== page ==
In the First Reading we get to hear the story of creation told by God himself.
He tells it to the “prophet” Job, who is in great pain.* People often think that God in the Old Testament is fierce and harsh, but here we find God described as a mother giving birth.
He tells Job that the sea came forth from God's womb! And he says that he took the clouds and wove them into swaddling clothes for baby ocean and then made the clouds into garments.
The infant sea turns out to be a wild child, however. God has to make some parental rules, as when a mother or father says “no throwing the ball inside the house. Go play outside.” It is as if God says to the ocean, “you may have all your wild fun in your own space, but you may not cross onto the dry land. Now mind me.”
The reason God speaks with such maternal care is because he is faced with Job, an individual who has lost hope. God had long delayed answering Job’s prayers, it is true, had let Job’s immense losses go on for a very long time. Now, at last, he tries to soften Job’s despair. “Weren't you present when I lavished such love on everything I created?” he asks. “Don’t you remember my love? Don’t you trust it?”
In the lines of scripture that follow the ones included in our reading, Job sees how wrong his depression had been, how God’s infinite love had been there all along. Apparently God’s delay was needed in order to strengthen Job’s faith and trust. Maybe real surrender to grace happens this way.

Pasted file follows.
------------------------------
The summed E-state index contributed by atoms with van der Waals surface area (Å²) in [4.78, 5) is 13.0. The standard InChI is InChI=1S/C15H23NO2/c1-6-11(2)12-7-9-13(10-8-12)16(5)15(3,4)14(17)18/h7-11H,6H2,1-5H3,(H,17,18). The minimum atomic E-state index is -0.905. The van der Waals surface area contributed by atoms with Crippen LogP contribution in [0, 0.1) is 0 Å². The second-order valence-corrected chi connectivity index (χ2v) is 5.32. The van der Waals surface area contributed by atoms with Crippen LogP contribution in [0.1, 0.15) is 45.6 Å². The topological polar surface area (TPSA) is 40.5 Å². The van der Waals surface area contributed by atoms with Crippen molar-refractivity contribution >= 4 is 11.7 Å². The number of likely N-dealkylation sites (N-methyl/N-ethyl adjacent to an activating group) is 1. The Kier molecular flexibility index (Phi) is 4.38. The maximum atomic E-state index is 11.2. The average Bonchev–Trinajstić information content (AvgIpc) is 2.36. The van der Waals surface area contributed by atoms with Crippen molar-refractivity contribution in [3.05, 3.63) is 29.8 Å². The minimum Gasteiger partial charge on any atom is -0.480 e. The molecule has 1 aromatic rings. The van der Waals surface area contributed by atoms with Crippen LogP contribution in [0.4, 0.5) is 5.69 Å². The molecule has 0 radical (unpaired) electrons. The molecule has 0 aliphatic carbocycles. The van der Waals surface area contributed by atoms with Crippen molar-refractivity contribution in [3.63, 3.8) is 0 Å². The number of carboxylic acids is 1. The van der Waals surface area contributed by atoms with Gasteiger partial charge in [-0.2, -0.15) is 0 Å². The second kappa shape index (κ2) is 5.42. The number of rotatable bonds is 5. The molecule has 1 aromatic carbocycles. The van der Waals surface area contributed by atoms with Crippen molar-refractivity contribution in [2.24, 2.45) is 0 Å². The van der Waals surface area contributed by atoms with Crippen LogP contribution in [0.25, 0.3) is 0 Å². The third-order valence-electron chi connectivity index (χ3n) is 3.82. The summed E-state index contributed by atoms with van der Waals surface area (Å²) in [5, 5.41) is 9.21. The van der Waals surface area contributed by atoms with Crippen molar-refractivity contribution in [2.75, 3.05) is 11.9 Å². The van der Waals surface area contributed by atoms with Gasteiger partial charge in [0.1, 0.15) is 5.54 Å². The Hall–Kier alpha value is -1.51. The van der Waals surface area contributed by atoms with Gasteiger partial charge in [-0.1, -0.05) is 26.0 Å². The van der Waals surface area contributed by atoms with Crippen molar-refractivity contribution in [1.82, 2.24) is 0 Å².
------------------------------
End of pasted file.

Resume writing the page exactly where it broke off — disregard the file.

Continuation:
For its part, the Gospel shows Jesus using the same manner of love on the disciples in the boat. He too takes his time giving them help. He lets the winds and waves nearly engulf their boat while he is busy snoozing in the back. To borrow words from the Responsorial Psalm, the heaving boat and its men …
sank to the depths;
their hearts melted away in their plight.
How could Jesus snore through this? The men shake him into consciousness and he does finally calm the waves. The disciples must have looked like scared children as they tried to regain their melted hearts and their dignity.
Then Jesus revealed his plan, or at least hinted at it. “Do you not yet have faith?” he asked. Strange question. But just like God with Job, Jesus is using tough love to invite their faith to go deeper. “Don’t you remember that God’s love is all around you, and in fact is now riding right next to you in this boat?”
Why are Jesus and God so bent on inducing faith and trust in us?
Because faith and trust are openings that allow God’s love to come into us. He cares enough about us to allow pain and sorrow to find us and to stretch us and to open doors to a deeper relation with him.
Our Lord does not cause the pain and sorrow, but allows it. And lets it stretch us and even to stretch himself. He joins us, and invites us to join him in the saving, widening power of reversal: instead of only happy, painless living, we are allowed to take part in human form in this life of God.